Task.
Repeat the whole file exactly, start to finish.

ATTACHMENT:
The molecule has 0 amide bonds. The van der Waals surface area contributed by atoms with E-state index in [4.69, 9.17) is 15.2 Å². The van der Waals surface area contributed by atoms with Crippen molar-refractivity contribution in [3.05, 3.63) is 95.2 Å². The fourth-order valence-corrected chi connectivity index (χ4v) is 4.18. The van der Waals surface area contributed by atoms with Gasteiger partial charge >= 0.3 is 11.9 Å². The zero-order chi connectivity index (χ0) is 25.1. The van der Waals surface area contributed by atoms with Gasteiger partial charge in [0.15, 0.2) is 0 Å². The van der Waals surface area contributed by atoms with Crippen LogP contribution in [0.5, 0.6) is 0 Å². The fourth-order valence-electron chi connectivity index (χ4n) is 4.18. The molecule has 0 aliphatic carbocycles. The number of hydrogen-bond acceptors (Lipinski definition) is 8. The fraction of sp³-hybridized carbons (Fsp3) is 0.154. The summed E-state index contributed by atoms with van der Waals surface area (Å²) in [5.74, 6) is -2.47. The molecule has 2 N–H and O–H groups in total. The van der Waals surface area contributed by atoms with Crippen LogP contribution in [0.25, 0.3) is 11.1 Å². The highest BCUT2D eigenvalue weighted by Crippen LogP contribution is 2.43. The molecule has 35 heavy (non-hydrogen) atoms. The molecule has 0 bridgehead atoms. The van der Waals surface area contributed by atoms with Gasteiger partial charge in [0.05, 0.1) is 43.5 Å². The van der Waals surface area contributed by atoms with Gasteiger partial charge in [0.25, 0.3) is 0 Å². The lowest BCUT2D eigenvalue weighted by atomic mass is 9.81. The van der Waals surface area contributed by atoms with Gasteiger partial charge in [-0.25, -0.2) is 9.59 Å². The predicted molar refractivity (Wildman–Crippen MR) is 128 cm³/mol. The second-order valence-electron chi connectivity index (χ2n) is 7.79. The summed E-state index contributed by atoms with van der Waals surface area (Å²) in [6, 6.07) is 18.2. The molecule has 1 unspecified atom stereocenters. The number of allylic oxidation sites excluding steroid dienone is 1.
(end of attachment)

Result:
The molecule has 0 amide bonds. The van der Waals surface area contributed by atoms with E-state index in [4.69, 9.17) is 15.2 Å². The van der Waals surface area contributed by atoms with Crippen molar-refractivity contribution in [3.05, 3.63) is 95.2 Å². The fourth-order valence-corrected chi connectivity index (χ4v) is 4.18. The van der Waals surface area contributed by atoms with Gasteiger partial charge >= 0.3 is 11.9 Å². The zero-order chi connectivity index (χ0) is 25.1. The van der Waals surface area contributed by atoms with Gasteiger partial charge in [0.15, 0.2) is 0 Å². The van der Waals surface area contributed by atoms with Crippen LogP contribution in [0.5, 0.6) is 0 Å². The fourth-order valence-electron chi connectivity index (χ4n) is 4.18. The molecule has 0 aliphatic carbocycles. The number of hydrogen-bond acceptors (Lipinski definition) is 8. The fraction of sp³-hybridized carbons (Fsp3) is 0.154. The summed E-state index contributed by atoms with van der Waals surface area (Å²) in [5.74, 6) is -2.47. The molecule has 2 N–H and O–H groups in total. The van der Waals surface area contributed by atoms with Crippen LogP contribution in [0.25, 0.3) is 11.1 Å². The highest BCUT2D eigenvalue weighted by Crippen LogP contribution is 2.43. The molecule has 35 heavy (non-hydrogen) atoms. The molecule has 0 bridgehead atoms. The van der Waals surface area contributed by atoms with Gasteiger partial charge in [0.05, 0.1) is 43.5 Å². The van der Waals surface area contributed by atoms with Gasteiger partial charge in [0.25, 0.3) is 0 Å². The lowest BCUT2D eigenvalue weighted by atomic mass is 9.81. The van der Waals surface area contributed by atoms with Gasteiger partial charge in [-0.25, -0.2) is 9.59 Å². The predicted molar refractivity (Wildman–Crippen MR) is 128 cm³/mol. The second-order valence-electron chi connectivity index (χ2n) is 7.79. The summed E-state index contributed by atoms with van der Waals surface area (Å²) in [6, 6.07) is 18.2. The molecule has 1 unspecified atom stereocenters. The number of allylic oxidation sites excluding steroid dienone is 1.